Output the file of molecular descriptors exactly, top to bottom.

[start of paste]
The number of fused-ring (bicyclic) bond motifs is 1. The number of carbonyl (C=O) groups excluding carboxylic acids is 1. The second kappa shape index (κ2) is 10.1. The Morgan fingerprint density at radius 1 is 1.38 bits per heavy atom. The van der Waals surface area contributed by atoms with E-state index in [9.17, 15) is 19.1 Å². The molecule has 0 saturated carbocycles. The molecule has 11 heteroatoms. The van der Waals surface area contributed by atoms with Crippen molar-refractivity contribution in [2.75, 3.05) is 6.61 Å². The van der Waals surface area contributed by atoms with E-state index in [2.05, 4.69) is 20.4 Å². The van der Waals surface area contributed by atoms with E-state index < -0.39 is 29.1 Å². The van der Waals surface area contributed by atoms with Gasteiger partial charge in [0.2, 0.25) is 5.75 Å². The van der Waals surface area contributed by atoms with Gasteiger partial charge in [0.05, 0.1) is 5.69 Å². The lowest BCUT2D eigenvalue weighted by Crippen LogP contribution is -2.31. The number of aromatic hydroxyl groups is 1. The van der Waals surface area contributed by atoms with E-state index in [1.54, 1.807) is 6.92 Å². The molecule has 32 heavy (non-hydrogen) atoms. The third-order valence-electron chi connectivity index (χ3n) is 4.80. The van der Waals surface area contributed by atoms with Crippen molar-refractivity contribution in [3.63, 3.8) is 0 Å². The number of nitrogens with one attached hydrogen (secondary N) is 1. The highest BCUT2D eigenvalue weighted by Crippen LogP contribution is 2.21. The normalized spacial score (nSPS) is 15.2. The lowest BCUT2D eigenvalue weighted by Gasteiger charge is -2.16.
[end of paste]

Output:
The number of fused-ring (bicyclic) bond motifs is 1. The number of carbonyl (C=O) groups excluding carboxylic acids is 1. The second kappa shape index (κ2) is 10.1. The Morgan fingerprint density at radius 1 is 1.38 bits per heavy atom. The van der Waals surface area contributed by atoms with E-state index in [9.17, 15) is 19.1 Å². The molecule has 0 saturated carbocycles. The molecule has 11 heteroatoms. The van der Waals surface area contributed by atoms with Crippen molar-refractivity contribution in [2.75, 3.05) is 6.61 Å². The van der Waals surface area contributed by atoms with E-state index in [2.05, 4.69) is 20.4 Å². The van der Waals surface area contributed by atoms with E-state index < -0.39 is 29.1 Å². The van der Waals surface area contributed by atoms with Gasteiger partial charge in [0.2, 0.25) is 5.75 Å². The van der Waals surface area contributed by atoms with Gasteiger partial charge in [0.05, 0.1) is 5.69 Å². The lowest BCUT2D eigenvalue weighted by Crippen LogP contribution is -2.31. The number of aromatic hydroxyl groups is 1. The van der Waals surface area contributed by atoms with E-state index in [1.54, 1.807) is 6.92 Å². The molecule has 32 heavy (non-hydrogen) atoms. The third-order valence-electron chi connectivity index (χ3n) is 4.80. The van der Waals surface area contributed by atoms with Crippen molar-refractivity contribution in [3.63, 3.8) is 0 Å². The number of nitrogens with one attached hydrogen (secondary N) is 1. The highest BCUT2D eigenvalue weighted by Crippen LogP contribution is 2.21. The normalized spacial score (nSPS) is 15.2. The lowest BCUT2D eigenvalue weighted by Gasteiger charge is -2.16.